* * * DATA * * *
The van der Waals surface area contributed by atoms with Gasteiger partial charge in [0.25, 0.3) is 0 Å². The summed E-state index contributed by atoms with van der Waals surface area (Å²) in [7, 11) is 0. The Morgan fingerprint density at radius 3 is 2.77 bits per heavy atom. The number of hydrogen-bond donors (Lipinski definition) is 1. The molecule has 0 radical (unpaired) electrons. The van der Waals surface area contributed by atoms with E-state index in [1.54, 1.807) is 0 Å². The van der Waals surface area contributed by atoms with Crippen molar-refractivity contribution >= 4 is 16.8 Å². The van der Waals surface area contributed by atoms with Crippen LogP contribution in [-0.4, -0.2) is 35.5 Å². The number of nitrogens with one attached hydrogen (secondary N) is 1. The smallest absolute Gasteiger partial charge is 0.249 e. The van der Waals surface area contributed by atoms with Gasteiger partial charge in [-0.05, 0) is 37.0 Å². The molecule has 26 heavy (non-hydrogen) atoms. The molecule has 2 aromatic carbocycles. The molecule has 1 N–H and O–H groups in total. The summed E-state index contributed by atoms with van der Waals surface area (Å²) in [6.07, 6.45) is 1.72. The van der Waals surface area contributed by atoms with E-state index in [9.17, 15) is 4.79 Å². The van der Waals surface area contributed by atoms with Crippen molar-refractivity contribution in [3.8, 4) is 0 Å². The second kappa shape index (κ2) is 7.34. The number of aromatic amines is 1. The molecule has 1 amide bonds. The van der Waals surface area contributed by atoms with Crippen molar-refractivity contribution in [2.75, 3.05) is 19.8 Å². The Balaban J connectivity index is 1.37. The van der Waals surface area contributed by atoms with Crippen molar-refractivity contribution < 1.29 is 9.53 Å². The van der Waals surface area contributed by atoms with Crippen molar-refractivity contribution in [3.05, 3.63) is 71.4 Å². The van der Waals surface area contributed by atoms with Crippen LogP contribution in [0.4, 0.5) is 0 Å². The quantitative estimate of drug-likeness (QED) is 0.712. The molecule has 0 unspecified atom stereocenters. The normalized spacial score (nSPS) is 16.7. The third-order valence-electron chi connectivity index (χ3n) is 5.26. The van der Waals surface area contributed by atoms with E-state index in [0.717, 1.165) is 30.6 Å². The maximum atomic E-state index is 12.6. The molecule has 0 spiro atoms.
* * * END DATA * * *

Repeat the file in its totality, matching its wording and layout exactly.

The van der Waals surface area contributed by atoms with Gasteiger partial charge in [0.25, 0.3) is 0 Å². The summed E-state index contributed by atoms with van der Waals surface area (Å²) in [7, 11) is 0. The Morgan fingerprint density at radius 3 is 2.77 bits per heavy atom. The number of hydrogen-bond donors (Lipinski definition) is 1. The molecule has 0 radical (unpaired) electrons. The van der Waals surface area contributed by atoms with E-state index in [1.54, 1.807) is 0 Å². The van der Waals surface area contributed by atoms with Crippen molar-refractivity contribution >= 4 is 16.8 Å². The van der Waals surface area contributed by atoms with Crippen LogP contribution in [-0.4, -0.2) is 35.5 Å². The number of nitrogens with one attached hydrogen (secondary N) is 1. The smallest absolute Gasteiger partial charge is 0.249 e. The van der Waals surface area contributed by atoms with Gasteiger partial charge in [-0.05, 0) is 37.0 Å². The molecule has 26 heavy (non-hydrogen) atoms. The molecule has 2 aromatic carbocycles. The molecule has 1 N–H and O–H groups in total. The summed E-state index contributed by atoms with van der Waals surface area (Å²) in [6.07, 6.45) is 1.72. The van der Waals surface area contributed by atoms with E-state index in [9.17, 15) is 4.79 Å². The van der Waals surface area contributed by atoms with Crippen molar-refractivity contribution in [3.8, 4) is 0 Å². The second kappa shape index (κ2) is 7.34. The number of aromatic amines is 1. The molecule has 1 amide bonds. The van der Waals surface area contributed by atoms with Crippen molar-refractivity contribution in [2.75, 3.05) is 19.8 Å². The Balaban J connectivity index is 1.37. The van der Waals surface area contributed by atoms with Crippen molar-refractivity contribution < 1.29 is 9.53 Å². The van der Waals surface area contributed by atoms with Crippen molar-refractivity contribution in [3.05, 3.63) is 71.4 Å². The van der Waals surface area contributed by atoms with Crippen LogP contribution in [0.4, 0.5) is 0 Å². The quantitative estimate of drug-likeness (QED) is 0.712. The molecule has 0 unspecified atom stereocenters. The normalized spacial score (nSPS) is 16.7. The third-order valence-electron chi connectivity index (χ3n) is 5.26. The van der Waals surface area contributed by atoms with E-state index in [0.717, 1.165) is 30.6 Å². The maximum atomic E-state index is 12.6. The molecule has 0 spiro atoms.